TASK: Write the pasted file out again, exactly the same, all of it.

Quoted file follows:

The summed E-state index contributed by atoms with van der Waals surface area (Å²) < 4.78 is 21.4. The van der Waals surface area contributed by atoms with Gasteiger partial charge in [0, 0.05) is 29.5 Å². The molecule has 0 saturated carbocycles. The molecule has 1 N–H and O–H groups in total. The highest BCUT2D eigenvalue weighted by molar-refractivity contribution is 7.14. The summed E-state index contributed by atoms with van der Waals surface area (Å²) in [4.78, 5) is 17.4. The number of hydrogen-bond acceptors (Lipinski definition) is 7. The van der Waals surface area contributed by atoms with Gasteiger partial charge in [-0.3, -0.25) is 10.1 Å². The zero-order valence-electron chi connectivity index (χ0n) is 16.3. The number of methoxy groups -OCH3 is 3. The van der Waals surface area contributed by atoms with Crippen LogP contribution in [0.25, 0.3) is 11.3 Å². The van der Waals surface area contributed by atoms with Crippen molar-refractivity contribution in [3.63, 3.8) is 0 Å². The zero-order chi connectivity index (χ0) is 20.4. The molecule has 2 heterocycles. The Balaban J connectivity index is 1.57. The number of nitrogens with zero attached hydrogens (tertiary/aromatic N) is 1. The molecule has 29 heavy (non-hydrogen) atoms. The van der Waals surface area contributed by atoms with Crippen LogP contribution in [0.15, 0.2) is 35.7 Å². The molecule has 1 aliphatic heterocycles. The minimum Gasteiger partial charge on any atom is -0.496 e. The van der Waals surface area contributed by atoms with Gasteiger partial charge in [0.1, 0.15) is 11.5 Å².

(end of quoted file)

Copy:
The summed E-state index contributed by atoms with van der Waals surface area (Å²) < 4.78 is 21.4. The van der Waals surface area contributed by atoms with Gasteiger partial charge in [0, 0.05) is 29.5 Å². The molecule has 0 saturated carbocycles. The molecule has 1 N–H and O–H groups in total. The highest BCUT2D eigenvalue weighted by molar-refractivity contribution is 7.14. The summed E-state index contributed by atoms with van der Waals surface area (Å²) in [4.78, 5) is 17.4. The number of hydrogen-bond acceptors (Lipinski definition) is 7. The van der Waals surface area contributed by atoms with Gasteiger partial charge in [-0.3, -0.25) is 10.1 Å². The zero-order valence-electron chi connectivity index (χ0n) is 16.3. The number of methoxy groups -OCH3 is 3. The van der Waals surface area contributed by atoms with Crippen LogP contribution in [0.25, 0.3) is 11.3 Å². The van der Waals surface area contributed by atoms with Crippen molar-refractivity contribution in [3.63, 3.8) is 0 Å². The zero-order chi connectivity index (χ0) is 20.4. The molecule has 2 heterocycles. The Balaban J connectivity index is 1.57. The number of nitrogens with zero attached hydrogens (tertiary/aromatic N) is 1. The molecule has 29 heavy (non-hydrogen) atoms. The van der Waals surface area contributed by atoms with Crippen LogP contribution in [0.15, 0.2) is 35.7 Å². The molecule has 1 aliphatic heterocycles. The minimum Gasteiger partial charge on any atom is -0.496 e. The van der Waals surface area contributed by atoms with Gasteiger partial charge in [0.1, 0.15) is 11.5 Å².